• If an assignment of registered IP has not been recorded, then it is not effective against a third party acquiring an interest in the IP right in good faith. For example, the original assignor may have assigned or licensed rights to such third parties, which the non-recording assignee will not be able to recover;
  • Seeking to record assignment later than within the specified time period will often incur an additional fee, and can also rack up significant extra legal costs if submissions need to be made explaining the reasons for the delay in recordal and collecting or drafting additional necessary documentation, such as to evidence changes in corporate names and chains of title;
  • If time has passed between an assignment and a subsequent application to record such assignment, then practical problems may have arisen. For example, the original owner may have become insolvent, dormant or wound up and individual assignors/creators may be uncontactable. This can create problems in jurisdictions where the assignor/creator is required to execute additional documents to complete the recordal. In my experience, the most challenging project of this nature was having to advise administrators or an insolvent company on the execution of a variety of forms needed to retrospectively record a previous assignment, across a number of jurisdictions;
  • The IP right still in the name of the assignor may be cited against the unrecorded assignee and cause problems in their applications for further IP rights. For example: Company A assigns a trade mark ‘PLUMS’ in Class 3 to Company B. Company B fails to record such assignment but subsequently applies to also register ‘PLUMZ’ as a trade mark in the same class to extend its protections. In this scenario, the trade mark office will likely reject this application on the grounds of the pre-existing registration still in the name of Company A; and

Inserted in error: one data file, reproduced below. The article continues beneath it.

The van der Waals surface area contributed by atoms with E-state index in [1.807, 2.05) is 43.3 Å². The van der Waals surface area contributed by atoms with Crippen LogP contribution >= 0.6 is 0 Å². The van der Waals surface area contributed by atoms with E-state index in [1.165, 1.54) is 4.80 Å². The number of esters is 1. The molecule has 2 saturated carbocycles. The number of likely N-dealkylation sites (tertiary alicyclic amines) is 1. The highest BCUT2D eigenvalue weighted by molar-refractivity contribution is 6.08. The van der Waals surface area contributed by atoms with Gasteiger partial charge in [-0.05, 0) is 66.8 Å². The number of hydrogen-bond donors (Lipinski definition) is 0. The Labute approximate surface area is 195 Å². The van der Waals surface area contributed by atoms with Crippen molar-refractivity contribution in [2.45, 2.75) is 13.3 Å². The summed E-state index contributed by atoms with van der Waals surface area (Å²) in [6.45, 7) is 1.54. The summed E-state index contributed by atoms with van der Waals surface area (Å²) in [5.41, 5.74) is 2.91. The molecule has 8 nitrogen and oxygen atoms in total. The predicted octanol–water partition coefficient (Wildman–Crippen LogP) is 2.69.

• There are a variety of practical and administrative problems, for example in correspondence and reminders from IP offices being sent to the address of the registered owner, who may simply bin them on the grounds that they have assigned the IP right which is the subject of the correspondence – or such contact may not even still exist or be at the same postal address.

How to avoid problems

Given the raft of problems that can arise, it is clear that failing to promptly record the assignment of registered IP rights should be avoided. Practical steps to take to address the risk of problems materialising include:

  • Where registered IP is assigned as part of any transaction, there should be a section or schedule to the assignment documentation which lists post-completion actions and obligations on each party. This should include an express provision on making an application for recordal of the assignment at the relevant IP office(s) within a set time period;
  • Lawyers or patent/trade mark attorneys, whether external or in-house, involved in any transfer of registered IP rights, whether as part of an M&A transaction, internal reorganisation, disposal of assets in an insolvency or as part of settlement of a dispute, should advise their clients of the need to record such assignment, seek instructions on who should be progressing this – whether this is the clients’ usual trade mark or patent attorneys or the lawyers advising on the transaction – and also diarise a reminder to ensure that this is not overlooked;
  • Recordal of the assignment is also a perfect opportunity to review a registered IP portfolio and consider whether this would benefit from any streamlining or extension. This review can check whether the same contact point is named for correspondence in respect of all registered IP used in the target or target group’s business. We often see problems arise because, for historical reasons, a company may have a number of different firms or subsidiaries listed as contact points for different rights in the same portfolio. Tidying this up helps avoid similar situations arising in future.